-- Last Updated: Mar-23-13 11:06 AM EST --
If you are talking about making long, open-water crossings on a big lake, fully decked boats do have definite advantages over an open boat. Chiefly the relative immunity from big waves, the availability of a solid brace on both sides, less windage, a higher paddle cadence, and (assuming one has a reliable roll) a method of self-rescue that leaves one "good as new" upon completion.
That's not to say that experienced open boaters can't safely make long, open-water crossings though. Paul Conklin, Harold Deal, and Gary Marble paddled open canoes all the way across Lake Ontario.
As for "ease of paddling" many find the greater variety of strokes used in open boating to be more stimulating than the largely symmetrical and fewer strokes used by kayakers. The card game "war" is easier to play than contract bridge but many find "war" to be less than engaging.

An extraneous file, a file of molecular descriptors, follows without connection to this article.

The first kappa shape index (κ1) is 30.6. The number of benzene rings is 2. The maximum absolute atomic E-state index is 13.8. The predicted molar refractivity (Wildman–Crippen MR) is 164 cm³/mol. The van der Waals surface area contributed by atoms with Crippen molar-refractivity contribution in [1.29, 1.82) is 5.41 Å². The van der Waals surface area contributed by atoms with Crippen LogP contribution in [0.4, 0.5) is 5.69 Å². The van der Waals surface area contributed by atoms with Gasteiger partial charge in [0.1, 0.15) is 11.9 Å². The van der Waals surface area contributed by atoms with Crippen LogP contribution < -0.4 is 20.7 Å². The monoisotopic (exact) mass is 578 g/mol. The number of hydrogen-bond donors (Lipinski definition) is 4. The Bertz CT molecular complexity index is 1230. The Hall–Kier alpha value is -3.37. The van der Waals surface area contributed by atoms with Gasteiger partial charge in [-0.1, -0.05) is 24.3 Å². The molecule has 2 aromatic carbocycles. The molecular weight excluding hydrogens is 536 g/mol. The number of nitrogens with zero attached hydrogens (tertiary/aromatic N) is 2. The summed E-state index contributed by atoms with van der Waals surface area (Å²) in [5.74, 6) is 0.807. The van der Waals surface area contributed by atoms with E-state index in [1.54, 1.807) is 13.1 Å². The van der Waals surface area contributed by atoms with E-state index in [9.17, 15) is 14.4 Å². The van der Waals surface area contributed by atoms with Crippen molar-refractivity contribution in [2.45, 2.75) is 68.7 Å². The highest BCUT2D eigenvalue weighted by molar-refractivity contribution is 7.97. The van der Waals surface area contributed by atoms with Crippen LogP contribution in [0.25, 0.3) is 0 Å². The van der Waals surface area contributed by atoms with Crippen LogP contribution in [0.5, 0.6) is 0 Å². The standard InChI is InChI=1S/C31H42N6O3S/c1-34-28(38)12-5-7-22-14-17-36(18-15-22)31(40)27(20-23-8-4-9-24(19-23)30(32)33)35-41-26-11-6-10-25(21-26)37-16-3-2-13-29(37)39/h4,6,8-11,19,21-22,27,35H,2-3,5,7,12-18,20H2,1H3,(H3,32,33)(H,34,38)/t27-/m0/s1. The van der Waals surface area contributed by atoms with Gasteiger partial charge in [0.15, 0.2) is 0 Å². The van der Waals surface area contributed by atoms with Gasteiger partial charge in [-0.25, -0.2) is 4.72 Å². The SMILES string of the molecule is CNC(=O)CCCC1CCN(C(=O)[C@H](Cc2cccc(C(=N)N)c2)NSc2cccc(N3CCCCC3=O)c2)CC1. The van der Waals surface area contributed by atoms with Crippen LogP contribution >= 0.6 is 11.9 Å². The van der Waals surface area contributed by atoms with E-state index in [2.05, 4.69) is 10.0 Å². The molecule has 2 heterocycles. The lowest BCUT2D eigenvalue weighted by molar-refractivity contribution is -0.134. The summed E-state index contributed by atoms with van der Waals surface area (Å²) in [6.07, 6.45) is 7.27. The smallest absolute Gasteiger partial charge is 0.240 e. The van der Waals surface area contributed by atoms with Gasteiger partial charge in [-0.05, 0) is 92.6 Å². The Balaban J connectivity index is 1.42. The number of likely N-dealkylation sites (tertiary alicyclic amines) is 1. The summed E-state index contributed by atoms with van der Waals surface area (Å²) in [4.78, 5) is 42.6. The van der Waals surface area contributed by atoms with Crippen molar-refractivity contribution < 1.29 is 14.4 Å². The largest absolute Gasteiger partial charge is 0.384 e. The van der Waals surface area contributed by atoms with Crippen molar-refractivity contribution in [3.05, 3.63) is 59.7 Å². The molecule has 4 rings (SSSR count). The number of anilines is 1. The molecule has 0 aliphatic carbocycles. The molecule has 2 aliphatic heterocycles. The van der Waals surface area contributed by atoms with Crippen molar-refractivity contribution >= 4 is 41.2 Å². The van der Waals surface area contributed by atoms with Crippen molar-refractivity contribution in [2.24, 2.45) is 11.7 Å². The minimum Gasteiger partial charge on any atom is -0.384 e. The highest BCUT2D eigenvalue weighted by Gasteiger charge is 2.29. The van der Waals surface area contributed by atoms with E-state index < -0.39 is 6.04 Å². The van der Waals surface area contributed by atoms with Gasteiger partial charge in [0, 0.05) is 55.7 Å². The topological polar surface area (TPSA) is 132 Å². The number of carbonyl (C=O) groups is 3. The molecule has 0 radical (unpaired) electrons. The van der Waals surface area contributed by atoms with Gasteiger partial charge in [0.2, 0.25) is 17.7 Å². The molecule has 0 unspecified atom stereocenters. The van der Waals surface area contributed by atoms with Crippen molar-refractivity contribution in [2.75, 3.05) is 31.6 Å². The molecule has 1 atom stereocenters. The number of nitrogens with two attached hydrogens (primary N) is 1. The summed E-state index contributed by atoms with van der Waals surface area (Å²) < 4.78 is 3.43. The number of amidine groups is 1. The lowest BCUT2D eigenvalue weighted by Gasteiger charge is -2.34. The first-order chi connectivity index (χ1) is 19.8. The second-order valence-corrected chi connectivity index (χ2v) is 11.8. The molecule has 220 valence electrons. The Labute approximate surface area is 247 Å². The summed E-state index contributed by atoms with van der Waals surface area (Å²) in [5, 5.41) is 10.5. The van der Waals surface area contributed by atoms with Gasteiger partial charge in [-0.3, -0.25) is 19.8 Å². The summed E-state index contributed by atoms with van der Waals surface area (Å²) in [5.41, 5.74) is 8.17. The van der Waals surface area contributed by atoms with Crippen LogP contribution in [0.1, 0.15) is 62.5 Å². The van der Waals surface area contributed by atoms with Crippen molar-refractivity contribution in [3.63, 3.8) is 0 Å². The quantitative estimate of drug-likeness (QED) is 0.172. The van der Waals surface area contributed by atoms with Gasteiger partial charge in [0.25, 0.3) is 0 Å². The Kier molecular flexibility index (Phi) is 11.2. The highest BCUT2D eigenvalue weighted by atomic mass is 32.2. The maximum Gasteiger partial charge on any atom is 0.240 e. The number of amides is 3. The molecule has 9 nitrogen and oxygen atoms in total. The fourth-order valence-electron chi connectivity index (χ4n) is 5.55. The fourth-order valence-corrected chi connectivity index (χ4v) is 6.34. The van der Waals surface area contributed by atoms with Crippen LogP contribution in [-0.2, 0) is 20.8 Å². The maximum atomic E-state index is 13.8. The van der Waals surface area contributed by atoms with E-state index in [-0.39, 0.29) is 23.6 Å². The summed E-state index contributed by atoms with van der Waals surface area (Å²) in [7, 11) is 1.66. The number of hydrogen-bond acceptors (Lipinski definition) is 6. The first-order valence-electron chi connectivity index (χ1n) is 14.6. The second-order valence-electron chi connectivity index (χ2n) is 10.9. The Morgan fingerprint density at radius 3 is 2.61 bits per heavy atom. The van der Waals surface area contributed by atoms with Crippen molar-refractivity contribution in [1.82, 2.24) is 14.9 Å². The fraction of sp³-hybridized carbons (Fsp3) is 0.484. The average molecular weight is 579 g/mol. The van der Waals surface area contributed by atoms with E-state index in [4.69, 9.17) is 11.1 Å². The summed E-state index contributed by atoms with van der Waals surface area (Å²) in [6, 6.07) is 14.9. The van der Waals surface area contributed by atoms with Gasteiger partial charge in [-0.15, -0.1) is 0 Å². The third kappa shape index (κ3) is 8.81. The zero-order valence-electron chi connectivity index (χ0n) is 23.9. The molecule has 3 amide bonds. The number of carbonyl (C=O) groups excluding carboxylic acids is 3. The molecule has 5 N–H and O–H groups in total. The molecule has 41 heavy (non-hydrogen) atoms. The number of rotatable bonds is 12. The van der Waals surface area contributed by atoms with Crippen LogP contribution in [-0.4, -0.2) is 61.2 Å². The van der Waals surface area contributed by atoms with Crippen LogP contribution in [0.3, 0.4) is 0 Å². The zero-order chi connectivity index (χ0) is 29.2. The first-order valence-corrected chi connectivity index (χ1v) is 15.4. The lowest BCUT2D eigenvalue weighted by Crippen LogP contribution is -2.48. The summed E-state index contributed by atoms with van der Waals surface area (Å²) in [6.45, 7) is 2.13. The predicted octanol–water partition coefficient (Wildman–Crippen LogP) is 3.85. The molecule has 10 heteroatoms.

Some people with bad backs simply can't tolerate long periods of sitting in a kayak. In addition to easier entry and exit, canoes allow the paddler to shift around quite a bit more, and quickly accessing items in the boat is much easier in a canoe than a kayak.
As for the gear storage issue, for what it is worth, I have paddled a variety of kayaks with bulkheads and hatches and all of them have taken on at least a bit of water so I'm not sure your experience is typical. Canoes allow somewhat more flexibility in packing options than kayaks. I haven't seen a sit in kayak that would accept a 60 L barrel, or even a 30 L barrel for that matter. If one is only expecting to pack and unpack the boat once or maybe twice a day, I don't see this as a big issue but if conditions require loading and unloading multiple times a day, and especially if portaging any distance at all is involved, then the canoe has a distinct advantage.
Can't get a decent tan on your legs in a SINK.
Canoe/Kayak Storage Racks
Bent Shaft Canoe Paddles
Reflective Hull Decals
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